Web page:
Such a microwave-based de-icing system may be disposed in arrangements or structures of a ship, or a train or a motor vehicle or other hollow structures which have to be kept free of ice and which may encounter all kinds of meteorological conditions.
The importance of such a de-icing system in aeronautics with regard to safety is obvious. Airplanes and helicopters have to have an aerodynamically suitable shape, particularly for structures needed for providing lift and control such as the wings, the rudder, the elevators and the edges surrounding the air inlets of the engines.
In larger airplanes, which, in the lift-relevant area of the front ends of the wings, have so-called slats, a reliably operating de-icing system is absolutely necessary for flight safety.
Another important field of application is the energy generation by wind power plants, which have very large rotor blades and which are constantly exposed to ground weather conditions.
In order to prevent icing of the rotor blades, a microwave source is disposed in the hub of the bladed rotor. From there, a hollow conductor with uncoupling structures extends into each blade and to front areas, which may be subjected to icing. The microwave source is arranged directly at the area of action. Only power supply lines and control lines have to be brought to the microwave source. There is no need for long hollow guide structures or wave guides.
With the microwave de-icing system, flight safety is improved because of the fast operation of the de-or anti-icing system. During so-called routine anti-icing operation, the power requirements are relatively low. Furthermore, certain icing conditions can be controlled which cannot be handled with conventional systems.
If compound materials are used for the slats, a substantial weight reduction of more than 20% compared to today's metal construction can be achieved. Besides the safety, which has first priority, a more economical use of the airplane because of weight reductions and savings in fuel is possible. In addition, on the ground, the use of de-icing liquids, which are not absolutely safe and detrimentally affect the environment, can be reduced or actually eliminated.
With microwave technology, the temperature of the laminated structures can be kept significantly lower than with conventional de-icing systems blowing hot air at the structures to be de-iced. This permits higher power applications per surface area for certain de-icing situations at the outer skin. In any case, an operation is possible in which the compound material and the structure are thermally not stressed. Even clear ice attachment situations, which cannot be handled by the systems existing today, can be controlled without the danger of overheating and a resulting delaminating of the compound material.
For the de-icing of the slats, metal guide tubes in the wings and Piccolo tube systems as they are used today for the distribution of the hot air to the surface areas to be heated are eliminated. This results in additional weight savings. Furthermore, the slats can be built as independent modules, which can be easily exchanged during servicing at the airport. This is a substantial advantage since it permits time saving repairs.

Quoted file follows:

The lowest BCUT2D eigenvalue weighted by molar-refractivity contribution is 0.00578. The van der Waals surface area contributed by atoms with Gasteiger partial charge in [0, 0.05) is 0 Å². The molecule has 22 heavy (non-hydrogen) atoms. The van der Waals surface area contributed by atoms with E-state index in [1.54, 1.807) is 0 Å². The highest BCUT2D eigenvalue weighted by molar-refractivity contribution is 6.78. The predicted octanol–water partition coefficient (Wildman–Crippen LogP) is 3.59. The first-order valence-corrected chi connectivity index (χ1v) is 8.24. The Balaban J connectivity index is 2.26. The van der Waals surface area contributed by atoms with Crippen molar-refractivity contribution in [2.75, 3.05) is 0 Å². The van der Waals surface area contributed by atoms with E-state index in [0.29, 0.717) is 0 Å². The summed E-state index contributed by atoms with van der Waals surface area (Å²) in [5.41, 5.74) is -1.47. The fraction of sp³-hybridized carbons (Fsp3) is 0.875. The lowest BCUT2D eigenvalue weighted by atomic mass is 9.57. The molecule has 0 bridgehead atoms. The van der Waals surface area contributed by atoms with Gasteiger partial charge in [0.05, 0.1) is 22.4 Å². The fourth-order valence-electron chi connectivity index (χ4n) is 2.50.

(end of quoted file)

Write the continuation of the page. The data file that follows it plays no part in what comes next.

Also, if one of the systems fails, it affects only a single slat which does not cause substantially deterioration of the airplane performance since the individual other slot deicing systems are not affected by the failure of the one system and continue to operate independently (redundancy).
With the conventional system, upon failure of part of the system, warm air must be withdrawn from the system supplying the other wing which substantially reduces the effectiveness of the overall system.
It is pointed out that all of the electrical power input is converted 100% into de-icing energy, which is transmitted to the metallic slats.
Along the slat contour, very different area densities are required; the highest requirements are at the front edges of the wings or slats. In order to prevent so-called run back icing, that is, the re-attachment of ice sliding back from the front areas of the slats, also the rear areas of the slats must be heated. In accordance with the necessary distribution along the slat contour, an optimized hollow microwave conductor uncoupling structure with corresponding radiation distribution characteristics for appropriate area coverage is provided (optimal power adaptation to the slat geometry, see FIG. 4).
The system is closed with respect to microwaves and electromagnetically sealed. The CFK/composite material is surrounded by a protective metallic skin, which primarily serves as lightning protection. It also prevents the escape of microwaves from the slat system. The closed structure of the slats—hot air requires discharge channels—has also aerodynamically the advantage that essentially laminar flow conditions can be established at the interface area and disturbing turbulence formation can be prevented.
The microwave de-icing system can be operated by pulse width control so that icing can be avoided in a prophylactic manner from conditions with small heating requirements up to clear ice removal with the highest heating power requirements.
The microwave technical de-icing system operates without any losses; the power taken from the net and supplied to the uncoupling structure is completely converted to de-icing or anti-icing energy. The performance of such a system is even more apparent as, with icing already present, the ice can be released from the exposed surfaces within a short time by melting of the interface area.
The microwave de-icing system which consists of at least one of the units presented below, will be described in greater detail on the basis of the accompanying drawings:
FIG. 1 shows schematically the de-icing arrangement according to the invention,
FIG. 2 shows a recording of the microwave field distribution in a cross-section of a slat,
FIG. 3 shows schematically the situation at the front end of a slat for an explanation of the de-icing procedure by microwaves,